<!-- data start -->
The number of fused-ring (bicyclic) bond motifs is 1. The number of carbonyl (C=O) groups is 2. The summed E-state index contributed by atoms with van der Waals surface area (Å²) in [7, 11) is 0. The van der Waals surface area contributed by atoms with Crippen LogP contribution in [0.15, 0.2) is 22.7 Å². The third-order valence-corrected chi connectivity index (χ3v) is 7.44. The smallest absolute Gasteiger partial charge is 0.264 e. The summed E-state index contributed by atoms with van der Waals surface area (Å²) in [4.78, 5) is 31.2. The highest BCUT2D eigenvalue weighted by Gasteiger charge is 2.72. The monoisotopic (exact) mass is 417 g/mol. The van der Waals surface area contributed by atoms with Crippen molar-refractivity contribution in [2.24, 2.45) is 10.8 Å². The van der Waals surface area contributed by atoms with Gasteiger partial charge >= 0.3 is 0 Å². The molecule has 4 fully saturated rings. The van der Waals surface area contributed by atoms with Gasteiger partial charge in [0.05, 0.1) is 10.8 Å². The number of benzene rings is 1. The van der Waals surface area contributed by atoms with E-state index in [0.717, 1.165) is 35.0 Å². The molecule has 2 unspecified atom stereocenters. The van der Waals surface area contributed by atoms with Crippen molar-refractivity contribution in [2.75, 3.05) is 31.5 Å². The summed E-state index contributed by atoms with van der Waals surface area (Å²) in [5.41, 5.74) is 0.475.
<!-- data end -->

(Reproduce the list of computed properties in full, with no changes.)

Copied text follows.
The number of fused-ring (bicyclic) bond motifs is 1. The number of carbonyl (C=O) groups is 2. The summed E-state index contributed by atoms with van der Waals surface area (Å²) in [7, 11) is 0. The van der Waals surface area contributed by atoms with Crippen LogP contribution in [0.15, 0.2) is 22.7 Å². The third-order valence-corrected chi connectivity index (χ3v) is 7.44. The smallest absolute Gasteiger partial charge is 0.264 e. The summed E-state index contributed by atoms with van der Waals surface area (Å²) in [4.78, 5) is 31.2. The highest BCUT2D eigenvalue weighted by Gasteiger charge is 2.72. The monoisotopic (exact) mass is 417 g/mol. The van der Waals surface area contributed by atoms with Crippen molar-refractivity contribution in [2.24, 2.45) is 10.8 Å². The van der Waals surface area contributed by atoms with Gasteiger partial charge >= 0.3 is 0 Å². The molecule has 4 fully saturated rings. The van der Waals surface area contributed by atoms with Gasteiger partial charge in [0.05, 0.1) is 10.8 Å². The number of benzene rings is 1. The van der Waals surface area contributed by atoms with E-state index in [0.717, 1.165) is 35.0 Å². The molecule has 2 unspecified atom stereocenters. The van der Waals surface area contributed by atoms with Crippen molar-refractivity contribution in [2.75, 3.05) is 31.5 Å². The summed E-state index contributed by atoms with van der Waals surface area (Å²) in [5.41, 5.74) is 0.475.